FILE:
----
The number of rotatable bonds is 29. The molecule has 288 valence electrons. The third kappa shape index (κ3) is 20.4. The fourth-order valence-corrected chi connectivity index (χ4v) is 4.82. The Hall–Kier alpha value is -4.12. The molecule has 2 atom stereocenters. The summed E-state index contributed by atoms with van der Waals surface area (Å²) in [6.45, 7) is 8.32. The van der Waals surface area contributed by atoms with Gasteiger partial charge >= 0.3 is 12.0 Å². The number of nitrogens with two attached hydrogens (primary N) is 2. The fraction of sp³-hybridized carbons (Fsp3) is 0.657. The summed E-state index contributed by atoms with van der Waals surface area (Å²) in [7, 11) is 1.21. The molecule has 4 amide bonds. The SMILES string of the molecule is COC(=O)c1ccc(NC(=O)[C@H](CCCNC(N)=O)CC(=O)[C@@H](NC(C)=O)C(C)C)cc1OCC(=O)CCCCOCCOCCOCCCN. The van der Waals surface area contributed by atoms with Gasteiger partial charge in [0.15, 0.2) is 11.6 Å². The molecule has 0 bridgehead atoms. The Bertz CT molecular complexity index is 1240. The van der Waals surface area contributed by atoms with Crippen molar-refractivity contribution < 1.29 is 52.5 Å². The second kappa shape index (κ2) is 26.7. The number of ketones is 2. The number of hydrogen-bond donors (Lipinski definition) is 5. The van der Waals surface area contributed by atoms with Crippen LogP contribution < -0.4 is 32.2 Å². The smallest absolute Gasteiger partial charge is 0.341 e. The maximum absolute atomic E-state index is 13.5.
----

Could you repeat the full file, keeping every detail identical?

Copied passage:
The number of rotatable bonds is 29. The molecule has 288 valence electrons. The third kappa shape index (κ3) is 20.4. The fourth-order valence-corrected chi connectivity index (χ4v) is 4.82. The Hall–Kier alpha value is -4.12. The molecule has 2 atom stereocenters. The summed E-state index contributed by atoms with van der Waals surface area (Å²) in [6.45, 7) is 8.32. The van der Waals surface area contributed by atoms with Gasteiger partial charge >= 0.3 is 12.0 Å². The number of nitrogens with two attached hydrogens (primary N) is 2. The fraction of sp³-hybridized carbons (Fsp3) is 0.657. The summed E-state index contributed by atoms with van der Waals surface area (Å²) in [7, 11) is 1.21. The molecule has 4 amide bonds. The SMILES string of the molecule is COC(=O)c1ccc(NC(=O)[C@H](CCCNC(N)=O)CC(=O)[C@@H](NC(C)=O)C(C)C)cc1OCC(=O)CCCCOCCOCCOCCCN. The van der Waals surface area contributed by atoms with Gasteiger partial charge in [0.15, 0.2) is 11.6 Å². The molecule has 0 bridgehead atoms. The Bertz CT molecular complexity index is 1240. The van der Waals surface area contributed by atoms with Crippen molar-refractivity contribution < 1.29 is 52.5 Å². The second kappa shape index (κ2) is 26.7. The number of ketones is 2. The number of hydrogen-bond donors (Lipinski definition) is 5. The van der Waals surface area contributed by atoms with Crippen LogP contribution < -0.4 is 32.2 Å². The smallest absolute Gasteiger partial charge is 0.341 e. The maximum absolute atomic E-state index is 13.5.